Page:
By Mia Daignault ’20
You have to be a specific type of person to enjoy mud, garbage covering the entire ground and people falling every which way. Until I actually experienced it, it didn’t seem like a major issue. This being my second year attending Gov Ball, I’ve experienced the trauma at its finest: people screaming in my ears so that I can barely hear the performer; sweaty audience members shoulder to shoulder; people literally stumbling and pushing me over and worst of all, the number of brawls that take place.
There is no way to tell when a fight is about to take place. Even waiting in line for food is a hotspot. As I stood in line, out of the corner of my eye all I could see was bickering. Two girls were screaming at each other because the one wouldn’t get out of their way. The next thing you know, they are at my feet pouring beer on one another’s heads, punching each other in the face and ripping each other’s hair out. Keep in mind I wasn’t watching from a distance. It was all happening right in front of me. What was I supposed to do? I stood there, ready to dash off, but there was no way to leave with the immense crowds surrounding me.
That entire day I felt at risk. Minute after minute another paramedic was coming to save a person from severe injury, whether it was a heat stroke or a fight or a fall, and I found they were unavoidable in such rowdy crowds.
My goal of the entire day was the enjoy the music, eat the raved-about food and dance with my friends. This year, I accomplished it –– even with said obstacles. Things didn’t go as well for the anonymous sophomore girl last weekend, who said “ I was at the festival holding my bag in front of me, when I got pushed into a mosh pit. I let go of the bag for a second and felt tugging on my back. The next thing I know the bag is unzipped and my wallet is gone. I went to go report it and it turns out that this happened to two other people earlier that day.” This is a prevalent issue at music festivals and it totally ruins the atmosphere that is often associated with festivals.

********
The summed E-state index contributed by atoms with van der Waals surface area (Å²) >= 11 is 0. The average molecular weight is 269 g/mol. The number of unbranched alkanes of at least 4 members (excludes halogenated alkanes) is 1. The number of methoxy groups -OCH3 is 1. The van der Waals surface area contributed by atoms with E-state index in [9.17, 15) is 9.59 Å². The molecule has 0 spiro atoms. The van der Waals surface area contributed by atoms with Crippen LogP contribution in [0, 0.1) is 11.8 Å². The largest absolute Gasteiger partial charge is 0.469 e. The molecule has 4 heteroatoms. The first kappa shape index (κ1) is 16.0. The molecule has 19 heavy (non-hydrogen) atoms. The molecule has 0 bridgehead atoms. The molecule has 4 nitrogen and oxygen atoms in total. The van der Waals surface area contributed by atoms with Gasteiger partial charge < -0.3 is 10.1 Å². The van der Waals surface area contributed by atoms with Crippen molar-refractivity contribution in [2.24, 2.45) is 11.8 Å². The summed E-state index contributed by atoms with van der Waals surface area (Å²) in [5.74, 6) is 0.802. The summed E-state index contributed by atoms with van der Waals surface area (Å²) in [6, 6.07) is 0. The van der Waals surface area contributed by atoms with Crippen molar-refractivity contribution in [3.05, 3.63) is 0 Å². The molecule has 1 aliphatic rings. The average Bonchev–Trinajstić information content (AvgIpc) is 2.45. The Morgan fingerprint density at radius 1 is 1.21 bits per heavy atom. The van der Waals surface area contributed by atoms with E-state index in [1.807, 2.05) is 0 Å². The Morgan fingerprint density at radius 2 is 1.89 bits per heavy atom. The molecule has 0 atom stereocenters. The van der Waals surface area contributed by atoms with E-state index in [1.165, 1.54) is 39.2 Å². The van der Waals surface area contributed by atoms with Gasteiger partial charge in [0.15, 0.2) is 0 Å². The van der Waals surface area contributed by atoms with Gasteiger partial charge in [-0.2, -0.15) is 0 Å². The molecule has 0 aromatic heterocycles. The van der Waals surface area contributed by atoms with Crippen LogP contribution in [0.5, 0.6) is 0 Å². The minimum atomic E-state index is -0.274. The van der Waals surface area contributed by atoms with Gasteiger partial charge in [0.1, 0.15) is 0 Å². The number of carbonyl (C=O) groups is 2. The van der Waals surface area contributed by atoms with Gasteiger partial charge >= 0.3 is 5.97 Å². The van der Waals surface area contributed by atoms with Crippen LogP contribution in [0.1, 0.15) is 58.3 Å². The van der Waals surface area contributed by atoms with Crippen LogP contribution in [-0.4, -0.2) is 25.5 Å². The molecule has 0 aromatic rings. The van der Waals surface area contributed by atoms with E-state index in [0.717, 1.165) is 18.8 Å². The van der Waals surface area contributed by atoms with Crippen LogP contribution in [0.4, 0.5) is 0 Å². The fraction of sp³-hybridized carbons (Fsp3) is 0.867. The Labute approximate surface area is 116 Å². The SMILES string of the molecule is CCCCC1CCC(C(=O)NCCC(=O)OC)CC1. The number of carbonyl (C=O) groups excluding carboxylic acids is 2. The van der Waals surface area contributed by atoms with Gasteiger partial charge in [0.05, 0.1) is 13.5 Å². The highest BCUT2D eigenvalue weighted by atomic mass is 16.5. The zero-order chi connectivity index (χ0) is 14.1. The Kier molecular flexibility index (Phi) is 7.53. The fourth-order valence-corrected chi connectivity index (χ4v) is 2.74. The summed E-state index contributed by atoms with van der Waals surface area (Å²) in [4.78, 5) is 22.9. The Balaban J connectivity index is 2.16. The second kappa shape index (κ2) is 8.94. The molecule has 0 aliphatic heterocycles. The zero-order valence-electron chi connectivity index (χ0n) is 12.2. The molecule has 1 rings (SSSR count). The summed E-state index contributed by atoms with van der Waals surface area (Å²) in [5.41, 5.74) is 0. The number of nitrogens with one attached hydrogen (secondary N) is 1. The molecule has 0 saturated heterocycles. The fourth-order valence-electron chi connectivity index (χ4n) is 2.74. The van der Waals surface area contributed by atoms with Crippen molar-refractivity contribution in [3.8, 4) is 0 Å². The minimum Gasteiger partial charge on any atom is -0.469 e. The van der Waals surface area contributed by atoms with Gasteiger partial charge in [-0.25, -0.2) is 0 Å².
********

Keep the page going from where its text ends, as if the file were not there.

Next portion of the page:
Last year I had a similar experience. I was in a mosh pit with a bunch of my friends jamming to Chance the Rapper and the next thing I know, $200 had been stolen, along with a credit card. These crowds were absolutely insane. Don’t get me wrong, I had a great time, but I had higher expectations for such a trendy festival.
Although there are many needed improvements, I strongly believe that Governors Ball is a great experience when you just focus on having fun. This being said, the mess of crowds and foolishness that takes place can overtake any enjoyment. Gov Ball should work to expand the space to accommodate the innumerable crowds –– after all, if thousands are spending hundreds of dollars to attend this concert, next year it must exceed my expectations to further ease my hesitance.
Photo by Grace Lampugnale ’20